You can keep most of the defaults. However, I do recommend changing the name to something more helpful. Additionally, you must enter a directory path, where the file will be copied to, in the Value textbox.
Notice that there’s unfortunately no Browse button to help you find your file. Once you’re done, press OK to dismiss the dialog.
With that done, you’re ready to actually copy a file.
If you try to run the task in BIDS, you’ll see that the file is indeed copied from C:DailyDatadata.csv to C:DataStoragedata.csv.
As aforementioned, all of the File System task’s operations require a source and half of them need a destination. The two operations with some variation are Create directory and Set Attributes.
Create directory has a unique property - UseDirectoryIfExists. This property handles the scenario where you attempt to create a directory at a path where a directory already exists. If the property is set to true, the directory that already exists will remain, as if it had been created.
Set Attributes lets you set four attributes on files or folders in the file system.
File attributes are metadata values that are used by the operating system. The attributes you can set are:
Property Description Hidden The file or directory cannot be seen in a directory listing. ReadOnly Applications can read the file, but not write to it or delete it. This attribute is ignored for directories. Archive Typically indicates that a file or folder is used for backup or removal. System A file or directory used by the operating system.
Now, let’s see how to do the above in Mist.
To start, you’ll need to create a package. If you’re unfamiliar with how to create a package, you can follow the first couple steps in the Mist User Guide’s Creating a Package topic.
Once your package is open, navigate to the Toolbox tool window.
Select and then drag the File System task onto the Package’s design surface.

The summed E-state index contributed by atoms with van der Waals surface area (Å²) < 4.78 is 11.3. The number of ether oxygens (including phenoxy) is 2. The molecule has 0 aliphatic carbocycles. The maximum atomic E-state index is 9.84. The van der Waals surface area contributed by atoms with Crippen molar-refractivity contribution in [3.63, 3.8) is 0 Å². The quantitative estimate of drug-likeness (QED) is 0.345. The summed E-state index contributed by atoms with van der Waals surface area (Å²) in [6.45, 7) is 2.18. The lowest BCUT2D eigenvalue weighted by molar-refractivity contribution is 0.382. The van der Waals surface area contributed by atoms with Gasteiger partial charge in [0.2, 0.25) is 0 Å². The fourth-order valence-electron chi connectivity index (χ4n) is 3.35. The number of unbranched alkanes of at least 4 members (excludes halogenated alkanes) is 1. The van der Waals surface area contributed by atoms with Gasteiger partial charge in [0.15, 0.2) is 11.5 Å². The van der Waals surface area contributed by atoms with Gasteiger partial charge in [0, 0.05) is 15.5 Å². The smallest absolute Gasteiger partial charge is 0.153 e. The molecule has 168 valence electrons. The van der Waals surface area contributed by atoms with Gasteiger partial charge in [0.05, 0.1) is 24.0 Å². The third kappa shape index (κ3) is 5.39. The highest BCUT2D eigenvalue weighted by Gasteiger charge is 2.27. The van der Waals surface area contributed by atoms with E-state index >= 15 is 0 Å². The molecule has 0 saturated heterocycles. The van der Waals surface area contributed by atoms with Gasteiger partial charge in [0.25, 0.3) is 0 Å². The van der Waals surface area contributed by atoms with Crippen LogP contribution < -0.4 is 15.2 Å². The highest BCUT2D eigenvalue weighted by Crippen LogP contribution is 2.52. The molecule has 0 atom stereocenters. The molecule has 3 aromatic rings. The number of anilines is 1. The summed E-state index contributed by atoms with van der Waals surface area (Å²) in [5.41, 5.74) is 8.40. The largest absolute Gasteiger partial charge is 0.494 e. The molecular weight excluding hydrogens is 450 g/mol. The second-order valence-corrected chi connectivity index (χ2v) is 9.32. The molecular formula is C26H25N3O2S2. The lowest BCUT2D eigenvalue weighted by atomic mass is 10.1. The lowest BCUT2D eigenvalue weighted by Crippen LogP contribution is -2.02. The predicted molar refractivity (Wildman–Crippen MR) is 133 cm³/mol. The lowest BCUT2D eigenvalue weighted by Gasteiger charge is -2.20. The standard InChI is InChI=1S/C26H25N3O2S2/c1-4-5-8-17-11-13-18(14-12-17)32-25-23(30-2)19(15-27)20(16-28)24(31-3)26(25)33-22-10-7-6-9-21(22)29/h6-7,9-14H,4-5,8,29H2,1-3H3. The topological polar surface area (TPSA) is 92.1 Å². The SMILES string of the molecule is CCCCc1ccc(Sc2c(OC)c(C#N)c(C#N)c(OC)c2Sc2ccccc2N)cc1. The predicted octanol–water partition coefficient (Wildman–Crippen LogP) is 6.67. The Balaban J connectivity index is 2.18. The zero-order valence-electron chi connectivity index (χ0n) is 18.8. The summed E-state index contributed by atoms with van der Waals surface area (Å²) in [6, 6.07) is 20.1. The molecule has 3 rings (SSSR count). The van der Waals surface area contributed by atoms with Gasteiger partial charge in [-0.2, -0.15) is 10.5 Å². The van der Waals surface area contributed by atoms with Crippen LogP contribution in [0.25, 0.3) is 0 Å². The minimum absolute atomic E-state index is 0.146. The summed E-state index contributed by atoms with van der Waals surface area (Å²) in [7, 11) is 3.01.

The task has a red X icon, just like in BIDS, since it has errors.
Inside the Package Details tool window, located below the package designer, you’ll be able to edit the File System task’s properties.
For the Copy File operation, there are Source and Destination groups, similar to the BIDS dialog. The Source method default is a File connection. However, if you click on the File Connection dropdown, you’ll see that it only contains a value for (No Selection). Thus, you’ll need to create a connection. You can follow the steps in the Mist User Guide’s Create New Connection section to create a connection, although you’ll want to make a File connection instead of an Ole Db connection.
The designer for the File connection has one red bordered field, clearly indicating that you need to provide a file path.
Clicking on the ellipses button, to the right of the red border, displays an Open File dialog to help you find your file.
Matching the BIDS sample, provide an appropriate file path for your file connection. Also, feel free to rename this connection so it’s easy to identify, and to make it easy to use elsewhere.
Now, reopen the package and select the File System task to view its details again. In the Source group’s File Connection combo box, you can now select DailyDataFileConnection.
In the Destination group, to match the BIDS sample, you’ll need to assign a variable that contains the destination path. To do that, go to the Method dropdown and select Variable.
Once you select Variable, the Destination group UI changes to provide a Variable dropdown.
If you open the dropdown, you’ll see all the System variables that already exist. To create a new one, click in the designer’s white background area to re-select the Package. Then, in the ribbon, click on the Variable button.
This adds a Variable to the package. When you press the Variable button, the Variables tool window comes to the front and the new variable is selected.
To match the BIDS sample, double click in the variable’s Value cell and enter the folder path. You can also double click in the variable’s Name cell to change its name.
Next, reopen the package and select the File System task to view its details. In the Destination group, you can now select your variable from the Variable dropdown. Also, you can check the Overwrite Destination check box to enable that capability.
If you switch the Operation to Set Attributes, via the Operation combo box, you’ll see an Attributes group with four checkboxes.
Similar to the BIDS dialog, you can check or uncheck each of these to control which attributes to set.
One important limitation for this task is that it only operates on a single file or directory. Thus, if you want to perform file operations using a path with wildcards, such as C:Logs2009*.csv, this task can’t help you. Next time, I’ll demonstrate how to overcome this deficiency.
File System documentation for the BIML language
File System task - MSDN
File Attributes - MSDN